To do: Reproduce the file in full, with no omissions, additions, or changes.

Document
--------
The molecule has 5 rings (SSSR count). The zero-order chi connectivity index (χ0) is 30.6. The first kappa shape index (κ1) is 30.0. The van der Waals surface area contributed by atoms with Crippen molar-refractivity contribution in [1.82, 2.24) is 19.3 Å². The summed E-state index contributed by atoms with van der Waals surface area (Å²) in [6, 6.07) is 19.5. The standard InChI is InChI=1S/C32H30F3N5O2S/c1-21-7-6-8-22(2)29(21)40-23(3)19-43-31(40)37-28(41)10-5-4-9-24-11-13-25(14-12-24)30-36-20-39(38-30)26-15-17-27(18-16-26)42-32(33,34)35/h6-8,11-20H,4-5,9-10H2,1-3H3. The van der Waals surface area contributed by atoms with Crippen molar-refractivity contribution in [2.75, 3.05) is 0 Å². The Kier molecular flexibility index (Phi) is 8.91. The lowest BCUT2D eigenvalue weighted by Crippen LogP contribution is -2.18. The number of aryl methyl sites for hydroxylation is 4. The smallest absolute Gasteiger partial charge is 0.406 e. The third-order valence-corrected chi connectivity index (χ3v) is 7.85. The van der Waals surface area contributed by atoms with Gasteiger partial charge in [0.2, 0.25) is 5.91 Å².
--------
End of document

The molecule has 5 rings (SSSR count). The zero-order chi connectivity index (χ0) is 30.6. The first kappa shape index (κ1) is 30.0. The van der Waals surface area contributed by atoms with Crippen molar-refractivity contribution in [1.82, 2.24) is 19.3 Å². The summed E-state index contributed by atoms with van der Waals surface area (Å²) in [6, 6.07) is 19.5. The standard InChI is InChI=1S/C32H30F3N5O2S/c1-21-7-6-8-22(2)29(21)40-23(3)19-43-31(40)37-28(41)10-5-4-9-24-11-13-25(14-12-24)30-36-20-39(38-30)26-15-17-27(18-16-26)42-32(33,34)35/h6-8,11-20H,4-5,9-10H2,1-3H3. The van der Waals surface area contributed by atoms with Crippen molar-refractivity contribution in [2.75, 3.05) is 0 Å². The Kier molecular flexibility index (Phi) is 8.91. The lowest BCUT2D eigenvalue weighted by Crippen LogP contribution is -2.18. The number of aryl methyl sites for hydroxylation is 4. The smallest absolute Gasteiger partial charge is 0.406 e. The third-order valence-corrected chi connectivity index (χ3v) is 7.85. The van der Waals surface area contributed by atoms with Gasteiger partial charge in [0.2, 0.25) is 5.91 Å².